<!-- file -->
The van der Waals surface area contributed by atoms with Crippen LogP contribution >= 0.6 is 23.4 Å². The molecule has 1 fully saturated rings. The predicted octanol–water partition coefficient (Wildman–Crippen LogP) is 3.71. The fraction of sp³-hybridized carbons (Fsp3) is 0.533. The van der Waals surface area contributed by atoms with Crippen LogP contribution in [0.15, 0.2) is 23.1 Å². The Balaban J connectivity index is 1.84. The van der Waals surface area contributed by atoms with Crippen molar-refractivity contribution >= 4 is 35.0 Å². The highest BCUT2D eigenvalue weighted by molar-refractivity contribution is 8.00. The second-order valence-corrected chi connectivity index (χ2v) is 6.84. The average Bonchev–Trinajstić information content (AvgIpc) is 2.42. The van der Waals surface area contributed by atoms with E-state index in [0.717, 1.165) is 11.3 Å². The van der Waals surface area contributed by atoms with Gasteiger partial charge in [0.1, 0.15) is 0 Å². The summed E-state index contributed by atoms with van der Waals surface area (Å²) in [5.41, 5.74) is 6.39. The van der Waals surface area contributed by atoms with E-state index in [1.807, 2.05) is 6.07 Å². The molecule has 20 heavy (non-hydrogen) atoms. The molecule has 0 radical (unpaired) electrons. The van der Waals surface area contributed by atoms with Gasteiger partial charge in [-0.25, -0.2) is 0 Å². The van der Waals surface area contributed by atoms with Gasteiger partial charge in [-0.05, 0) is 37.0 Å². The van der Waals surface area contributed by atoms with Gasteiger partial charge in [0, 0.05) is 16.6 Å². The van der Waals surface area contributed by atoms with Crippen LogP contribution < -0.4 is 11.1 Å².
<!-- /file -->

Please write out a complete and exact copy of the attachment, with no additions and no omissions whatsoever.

The van der Waals surface area contributed by atoms with Crippen LogP contribution >= 0.6 is 23.4 Å². The molecule has 1 fully saturated rings. The predicted octanol–water partition coefficient (Wildman–Crippen LogP) is 3.71. The fraction of sp³-hybridized carbons (Fsp3) is 0.533. The van der Waals surface area contributed by atoms with Crippen LogP contribution in [0.15, 0.2) is 23.1 Å². The Balaban J connectivity index is 1.84. The van der Waals surface area contributed by atoms with Crippen molar-refractivity contribution >= 4 is 35.0 Å². The highest BCUT2D eigenvalue weighted by molar-refractivity contribution is 8.00. The second-order valence-corrected chi connectivity index (χ2v) is 6.84. The average Bonchev–Trinajstić information content (AvgIpc) is 2.42. The van der Waals surface area contributed by atoms with E-state index in [0.717, 1.165) is 11.3 Å². The van der Waals surface area contributed by atoms with Gasteiger partial charge in [0.1, 0.15) is 0 Å². The summed E-state index contributed by atoms with van der Waals surface area (Å²) in [5.41, 5.74) is 6.39. The van der Waals surface area contributed by atoms with E-state index in [1.807, 2.05) is 6.07 Å². The molecule has 20 heavy (non-hydrogen) atoms. The molecule has 0 radical (unpaired) electrons. The van der Waals surface area contributed by atoms with Gasteiger partial charge in [-0.25, -0.2) is 0 Å². The van der Waals surface area contributed by atoms with Gasteiger partial charge in [-0.05, 0) is 37.0 Å². The van der Waals surface area contributed by atoms with Gasteiger partial charge in [0, 0.05) is 16.6 Å². The van der Waals surface area contributed by atoms with Crippen LogP contribution < -0.4 is 11.1 Å².